In a Triangle ABC, and D is the mid point of AC.The value of BC^2-BD^2 = AD^2.Prove.

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- August 20th 2008, 12:25 AMdeviTriangles
In a Triangle ABC, and D is the mid point of AC.The value of BC^2-BD^2 = AD^2.Prove.

- August 20th 2008, 01:34 AMticbol
If D is the midpoint of AC, then AD = DC....and AC = 2(AD)

In right triangle ABC,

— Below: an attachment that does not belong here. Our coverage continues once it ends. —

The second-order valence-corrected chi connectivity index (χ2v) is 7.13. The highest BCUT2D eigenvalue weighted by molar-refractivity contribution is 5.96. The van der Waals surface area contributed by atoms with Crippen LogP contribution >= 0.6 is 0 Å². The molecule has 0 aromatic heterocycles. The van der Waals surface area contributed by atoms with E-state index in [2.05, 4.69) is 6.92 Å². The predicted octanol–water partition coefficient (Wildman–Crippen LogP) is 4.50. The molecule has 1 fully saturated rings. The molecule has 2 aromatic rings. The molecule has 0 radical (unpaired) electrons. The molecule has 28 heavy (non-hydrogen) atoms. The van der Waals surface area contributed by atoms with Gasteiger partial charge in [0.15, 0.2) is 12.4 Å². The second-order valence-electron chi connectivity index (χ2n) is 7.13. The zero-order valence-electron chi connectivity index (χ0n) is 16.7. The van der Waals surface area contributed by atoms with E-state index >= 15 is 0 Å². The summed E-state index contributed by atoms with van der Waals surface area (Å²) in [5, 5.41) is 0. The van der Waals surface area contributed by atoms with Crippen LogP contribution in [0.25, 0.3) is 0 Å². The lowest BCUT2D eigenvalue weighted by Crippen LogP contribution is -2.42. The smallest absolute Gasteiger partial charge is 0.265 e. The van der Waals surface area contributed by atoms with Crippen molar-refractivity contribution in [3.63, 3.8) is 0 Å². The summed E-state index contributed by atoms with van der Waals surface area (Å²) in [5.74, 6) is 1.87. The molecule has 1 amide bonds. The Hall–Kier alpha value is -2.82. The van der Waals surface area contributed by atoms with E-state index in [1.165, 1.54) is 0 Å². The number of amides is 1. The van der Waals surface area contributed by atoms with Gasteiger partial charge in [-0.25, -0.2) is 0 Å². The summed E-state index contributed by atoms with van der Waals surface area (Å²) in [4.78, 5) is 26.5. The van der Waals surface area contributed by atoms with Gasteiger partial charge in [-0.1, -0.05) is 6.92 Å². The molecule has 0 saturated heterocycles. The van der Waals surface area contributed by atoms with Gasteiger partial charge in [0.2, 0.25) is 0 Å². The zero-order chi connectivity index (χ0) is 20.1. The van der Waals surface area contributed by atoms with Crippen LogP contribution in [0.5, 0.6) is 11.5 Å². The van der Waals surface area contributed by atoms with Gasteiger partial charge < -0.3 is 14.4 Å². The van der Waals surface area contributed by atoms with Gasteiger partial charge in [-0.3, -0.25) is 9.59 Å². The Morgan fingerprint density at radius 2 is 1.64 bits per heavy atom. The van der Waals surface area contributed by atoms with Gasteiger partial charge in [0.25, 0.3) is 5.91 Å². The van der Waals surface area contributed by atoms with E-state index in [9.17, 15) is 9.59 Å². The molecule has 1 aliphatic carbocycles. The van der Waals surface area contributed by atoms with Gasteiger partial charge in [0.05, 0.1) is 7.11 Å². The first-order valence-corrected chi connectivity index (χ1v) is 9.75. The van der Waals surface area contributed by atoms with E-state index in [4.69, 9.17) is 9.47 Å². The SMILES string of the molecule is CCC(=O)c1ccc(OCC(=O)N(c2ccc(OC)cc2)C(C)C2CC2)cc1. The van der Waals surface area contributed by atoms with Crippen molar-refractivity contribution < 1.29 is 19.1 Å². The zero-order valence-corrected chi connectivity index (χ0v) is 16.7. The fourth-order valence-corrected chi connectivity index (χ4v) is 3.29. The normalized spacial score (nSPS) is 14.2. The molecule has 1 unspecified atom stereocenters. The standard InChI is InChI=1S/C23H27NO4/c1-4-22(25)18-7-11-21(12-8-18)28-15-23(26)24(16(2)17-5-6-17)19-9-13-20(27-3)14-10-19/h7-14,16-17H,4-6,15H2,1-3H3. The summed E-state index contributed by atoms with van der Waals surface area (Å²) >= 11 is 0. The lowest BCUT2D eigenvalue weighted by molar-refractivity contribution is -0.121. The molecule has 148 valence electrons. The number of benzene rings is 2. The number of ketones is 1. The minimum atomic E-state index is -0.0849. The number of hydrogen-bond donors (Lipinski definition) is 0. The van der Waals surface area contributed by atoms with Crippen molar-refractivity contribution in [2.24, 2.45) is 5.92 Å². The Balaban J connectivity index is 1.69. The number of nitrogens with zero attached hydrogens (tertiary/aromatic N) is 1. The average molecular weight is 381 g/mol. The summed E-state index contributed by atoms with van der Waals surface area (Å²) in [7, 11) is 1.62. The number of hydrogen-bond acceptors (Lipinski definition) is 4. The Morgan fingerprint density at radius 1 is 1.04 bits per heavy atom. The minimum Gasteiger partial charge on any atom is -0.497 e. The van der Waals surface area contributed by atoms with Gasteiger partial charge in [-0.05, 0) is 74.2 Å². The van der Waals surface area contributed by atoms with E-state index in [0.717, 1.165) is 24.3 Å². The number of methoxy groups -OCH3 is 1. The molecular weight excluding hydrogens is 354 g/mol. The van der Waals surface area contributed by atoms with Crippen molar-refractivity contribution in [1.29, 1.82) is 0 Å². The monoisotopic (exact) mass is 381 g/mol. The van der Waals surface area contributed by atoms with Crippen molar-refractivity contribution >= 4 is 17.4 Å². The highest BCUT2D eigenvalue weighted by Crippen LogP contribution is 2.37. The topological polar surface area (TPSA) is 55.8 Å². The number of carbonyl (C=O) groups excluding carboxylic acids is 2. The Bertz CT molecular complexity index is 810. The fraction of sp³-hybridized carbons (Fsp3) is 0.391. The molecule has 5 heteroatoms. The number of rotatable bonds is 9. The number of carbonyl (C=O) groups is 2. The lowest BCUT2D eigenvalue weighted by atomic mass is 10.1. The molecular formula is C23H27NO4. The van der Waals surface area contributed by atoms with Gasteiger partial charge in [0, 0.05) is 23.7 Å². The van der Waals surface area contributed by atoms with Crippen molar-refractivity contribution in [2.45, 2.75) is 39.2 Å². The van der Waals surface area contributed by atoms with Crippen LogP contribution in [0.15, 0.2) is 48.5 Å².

(BC)^2 = (AB)^2 +(2(AD))^2

(BC)^2 = (AB)^2 +4(AD)^2 -----------(i)

In right triangle ABD,

(BD)^2 = (AB)^2 +(AD)^2 ----------(ii)

Eq,(i) minus Eq.(ii),

(BC)^2 -(BD)^2 = 3(AD)^2

Oops...it is not proven. - August 20th 2008, 08:40 AMSoroban
Hello, devi!

The problem has strange wording ... and the statement is**not true**.

Quote:

In and D is the midpoint of AC.

The value of: . . . . . "the*value*of..." ?

Prove.

Code:`B*`

| * *

| * * 5

3| * *

| * *

| * *

* - - - - - - * - - - - - - - *

A 2 D 2 C

We have: .

. . But: .

- August 20th 2008, 09:12 AMIan1779
Triangle BCD is not right-angled so you cannot apply Pythagoras Theorem to it.